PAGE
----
Alex Nedeljkovic was able to check off a lot of boxes this season.
The AHL’s goalie of the year? Done. A Calder Cup championship with the Charlotte Checkers? Got it. Set a bit of hockey history? That too.
In fact, if you ignore one little episode with a power tool, Nedeljkovic accomplished just about everything he set out to do this season. “He was the goalie of the year for a reason, right?” said Checkers coach Mike Vellucci after Nedeljkovic’s 38-save win in Game 3 of the AHL final against the Chicago Wolves.
That 4-1 victory put the Checkers ahead in a series that they won in five games, a fitting ending to a season in which Charlotte dominated the AHL from start to finish. A steadying force behind all that was Nedeljkovic, 23, an athletic, take-charge goaltender with his sights set on the NHL. “That’s the ultimate goal, obviously,” he said. “But my job is to keep making myself better so I’m ready when the time comes.”
That time might be soon. A second-round draft pick (37th overall) by the Carolina Hurricanes in 2014, Nedeljkovic could be in Raleigh next season. The Hurricanes went to the Eastern Conference final in the NHL playoffs behind Petr Mrazek and Curtis McElhinney. But both are UFAs, and some followers have surmised this is the time to move Nedeljkovic to Raleigh. “He wants to play in the NHL, and I know he’ll play in the NHL,” Vellucci said.
Those familiar with Nedeljkovic describe him as hardworking. Youth hockey coaches in his native Ohio recall the strong work ethic of a goalie who played in the Cleveland Barons program. His dedication and athletic ability are family traits. His parents, Butch and Theresa, moved the family to Michigan for two years so Alex and younger brother Andy (now a winger with the NAHL’s Johnstown Tomahawks) could face higher-level competition. The Nedeljkovics spent many weekends traveling across the U.S. Midwest and Canada, taking their sons to tournaments.
In 2012, Alex joined the OHL’s Plymouth Whalers, where Vellucci was coach. Nedeljkovic compiled a 19-2-2 record with a 2.28 goals-against average. “I’ve had him since he was 16,” Vellucci said. “He’s always willing to put in the work.”
The hard work resulted in a steady progression up the hockey ladder – several good seasons in the OHL, with a few ECHL appearances in 2014-15; mixing time in 2016-17 between the ECHL’s Florida Everblades and the Checkers; and then full time in Charlotte in 2017-18.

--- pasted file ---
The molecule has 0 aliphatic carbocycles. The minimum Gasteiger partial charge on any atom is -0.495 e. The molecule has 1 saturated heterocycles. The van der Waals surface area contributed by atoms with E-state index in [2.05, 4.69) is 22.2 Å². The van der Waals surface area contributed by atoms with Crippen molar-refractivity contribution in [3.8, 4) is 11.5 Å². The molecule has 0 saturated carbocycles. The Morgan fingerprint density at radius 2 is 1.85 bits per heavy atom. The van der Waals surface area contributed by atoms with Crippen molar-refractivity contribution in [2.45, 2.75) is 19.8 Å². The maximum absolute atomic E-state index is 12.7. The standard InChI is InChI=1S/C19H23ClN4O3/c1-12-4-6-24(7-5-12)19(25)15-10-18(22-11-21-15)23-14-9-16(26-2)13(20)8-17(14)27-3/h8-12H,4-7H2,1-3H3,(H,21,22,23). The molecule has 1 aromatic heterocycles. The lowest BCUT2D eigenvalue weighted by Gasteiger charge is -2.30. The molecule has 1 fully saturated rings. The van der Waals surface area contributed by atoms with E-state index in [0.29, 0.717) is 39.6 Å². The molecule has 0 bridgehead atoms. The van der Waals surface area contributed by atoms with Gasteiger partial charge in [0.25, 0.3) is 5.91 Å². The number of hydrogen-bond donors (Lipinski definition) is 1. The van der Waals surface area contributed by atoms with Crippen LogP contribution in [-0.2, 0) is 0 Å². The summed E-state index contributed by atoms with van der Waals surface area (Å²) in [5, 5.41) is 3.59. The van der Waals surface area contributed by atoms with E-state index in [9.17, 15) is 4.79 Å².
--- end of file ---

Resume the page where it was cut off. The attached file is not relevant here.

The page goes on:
Nedeljkovic was a standout stopper during much of 2017-18, with a 31-12-3 record. But Vellucci wanted something more this season. He asked for his goaltender to be outstanding all the time. “He’s been really consistent this year, and we talked about that at the beginning of the year,” Vellucci said. “Just be consistent, game in and game out. He’s a complete pro right now.”
He also became a big-leaguer during 2018-19. He was among a sizeable group of Checkers who wore out Interstate 85 between Charlotte and Raleigh, seeing some action with the Hurricanes. Nedeljkovic got his first NHL start Jan. 23, making 26 saves in a 5-2 win over Vancouver. That’s where the history comes in. With that appearance, he became the first Cleveland-area goalie to play in the NHL, according to hockey-reference.com.
Nedeljkovic remains a Cleveland guy.He says he enjoys being able to return home to his family, which has moved back to the Cleveland suburb of Parma. “That’s home,” he said. “I like getting back there. In some ways, it seems like nothing has changed.”
When the Checkers played a late-season game in Cleveland, Nedeljkovic received almost as big a cheer as some of the hometown Monsters players. He posted a 34-9-5 record during the season and was 10-4 in the playoffs. His GAA dropped from 2.55 last season (18th in the AHL) to 2.26 (first), en route to the Aldege ‘Baz’ Bastien Memorial Award as the league’s top netminder.
Checkers captain Patrick Brown, another player who made the Charlotte-Raleigh shuffle during the season, says Nedeljkovic gave his teammates a sense of security. “He knows when to play the puck,” Brown said. “He can play the puck, and he can make a big save when you need it.”
Nedeljkovic drew raves during the final from the Wolves, who hadn’t seen him until the playoffs, as the AHL’s Eastern and Western teams don’t meet during the season. Chicago’s Gage Quinney had a breakaway in Game 3 that Nedeljkovic stopped. “I tried to go low blocker,” Quinney said, “and it was almost like he knew what I would be doing.”
Nedeljkovic’s family was with him all the way, with his grandparents even getting TV time in the final when the camera showed them holding a large sign with Nedeljkovic’s picture and the words, “That’s My Grandson.”
Perhaps the only low point in 2018-19 was a dressing-room episode with a power screwdriver. Checkers players carried a one-foot-by-two-foot board with them throughout the playoffs, and the star player in each victory was assigned the task of driving a screw through a puck into the board. After Game 3 in the final, Nedeljkovic got the assignment. But he could only get the screw halfway in, leading one teammate to sarcastically observe, “I guess we can’t trust him with power tools.”
His teammates trusted him on the ice, however. “Any time we get hemmed in our zone, ‘Ned’ is there, backing us up,” Brown said.
For his part, Nedeljkovic considers himself blessed to have a career doing something he enjoys. “It’s fantastic every day to come to the rink and play a game you grew up loving,” he said. “Every day, it’s just fun.”